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False Memory by Dean Koontz

False Memory Book Cover

If you like suspense, this is a must read. Martie Rhodes and Susan Jagger are good friends. Susan suffers from agoraphobia and sees Dr. Ahriman for help. Dusty is Martie’s husband who has a brother that was in rehab for drug abuse who also tried to commit suicide. Then, Martie develops a fear of oneself, autophobia. All of these phobias and troubles need Dr. Ahriman’s help and are intertwined.

Is Dr. Ahriman really helping these people with their phobias? How do the phobias get resolved? Please read the book if you are into suspense and thrillers.

Distant Hours

A long lost letter puts Edie Burchill on a path to discovering her mother’s secret past. During World War II Edie's mother, Meredith, is one of scores of children shipped to the countryside to escape Hitler’s bombing of London. There she is taken in by Raymond Blythe and his three daughters at Milderhurst Castle.

The eldest daughters, Percy and Saffy, are twins from Raymond's first marriage. Youngest daughter Juniper, from his second, inherited the literary talent of her father, a renowned author, but also suffers from a bit of his madness. When Juniper’s fiancé abandons her, her tenuous grasp of reality further unravels. Juniper’s sisters try their best to protect and care for their little sister.

When Edie is invited to write an introduction to the 50th anniversary edition of Raymond Blythe's famous novel, The True History of the Mud Man, she visits Milderhurst Castle to interview the Blythe sisters. Along the way she will uncover the true story behind the masterpiece, a host of other family secrets and a deeper understanding of her mother. Kate Morton’s mysterious Gothic tale, reminiscent of a Daphne du Maurier novel, will keep you enthralled until the end.

Major Pettigrew's Last Stand by Helen Simonson

Retired Major Ernest Pettigrew lives in a small village in England. He is a widower who has led a dull life since his wife's passing. He strikes up a friendship with Mrs. Jasmina Ali from Pakistan. His friendship with Mrs. Ali soon becomes the talk of the village. His son doesn't approve nor do his friends. Will Major Pettigrew live his life as he sees fit or will he bow to family and societal pressure?

FOLLY BEACH by Dorthea Benton Frank

I had the good fortune this past spring to spend a couple of days on Folly Beach, South Carolina, so of course when this book crossed my desk I was intrigued. I was expecting a total beach read and it was that but with an added dose of historical fiction thrown in which is always a good thing for me!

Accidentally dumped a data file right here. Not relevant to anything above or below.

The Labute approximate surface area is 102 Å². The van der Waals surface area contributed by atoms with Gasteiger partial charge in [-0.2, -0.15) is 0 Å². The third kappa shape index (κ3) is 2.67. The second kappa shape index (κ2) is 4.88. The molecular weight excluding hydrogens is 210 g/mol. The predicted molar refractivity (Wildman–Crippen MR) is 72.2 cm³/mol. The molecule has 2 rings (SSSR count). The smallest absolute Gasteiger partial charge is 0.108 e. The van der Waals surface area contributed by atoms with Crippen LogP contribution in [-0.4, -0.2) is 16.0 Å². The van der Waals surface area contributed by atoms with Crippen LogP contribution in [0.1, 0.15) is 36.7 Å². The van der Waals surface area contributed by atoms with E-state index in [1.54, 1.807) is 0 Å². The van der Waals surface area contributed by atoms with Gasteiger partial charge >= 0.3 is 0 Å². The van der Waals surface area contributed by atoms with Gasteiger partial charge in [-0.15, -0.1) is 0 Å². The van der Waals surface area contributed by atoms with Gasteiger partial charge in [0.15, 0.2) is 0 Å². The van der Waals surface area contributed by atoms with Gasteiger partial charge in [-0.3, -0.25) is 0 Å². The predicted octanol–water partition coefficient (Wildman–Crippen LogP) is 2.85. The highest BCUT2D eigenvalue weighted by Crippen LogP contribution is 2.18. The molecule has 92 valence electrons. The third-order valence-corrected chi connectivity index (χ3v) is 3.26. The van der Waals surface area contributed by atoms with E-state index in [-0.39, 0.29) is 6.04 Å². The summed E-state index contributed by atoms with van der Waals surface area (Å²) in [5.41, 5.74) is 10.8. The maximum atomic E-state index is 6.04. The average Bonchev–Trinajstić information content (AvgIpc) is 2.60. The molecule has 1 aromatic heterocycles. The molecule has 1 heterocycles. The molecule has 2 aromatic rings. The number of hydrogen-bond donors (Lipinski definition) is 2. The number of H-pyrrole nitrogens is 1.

"Folly Beach" by Dorothea Benton Frank, alternates between telling the story of Cate Cooper, a recent widow, who returns to her childhood home on Folly Beach to find out who she really always was meant to be and the true story of Dorothy and Du Bose Heyward, who co-wrote "Porgy and Bess" with George Gershwin. Both stories play out while the characters stay in the "Porgy House" at Folly Beach and that is what weaves the stories together.

If you are looking for a light beach read with an added touch of history, "Folly Beach" is perfect for you!

HEFT by Liz Moore

"Arthur Opp is heartbreaking. A 58-year old former professor of literature, he weighs 550 lbs., hasn't left his Brooklyn apartment in years and is acutely attuned to both the painful and analgesic dimensions of his self-imposed solitude. Kel Keller, a handsome and popular high school athlete whose mother drinks too much to take care of him or even herself, faces his own wrenching struggles. The pair, apparently connected only by a slender thread, at first seem unlikely as co-narrators and protagonists of this novel, but they both become genuine heroes as their separate journeys through loneliness finally intersect. Though Moore’s narrative is often deeply sad, it is never maudlin. She writes with compassion and emotional insight but resists sentimentality, briskly moving her plot forward, building suspense and empathy. Most impressive is her ability to thoroughly inhabit the minds of Arthur and Kel; these are robust, complex characters to champion, not pity. The single word of the title is obviously a reference to Arthur’s morbid obesity, but it also alludes to the weight of true feelings and the courage needed to confront them. Heft leads to hope." (People Magazine )

My daughter recommended this book to me and it IS a great read! I couldn’t do a better job than the reviewer above who sums this book up to perfection.

Give this captivating story a chance…you won’t be disappointed!


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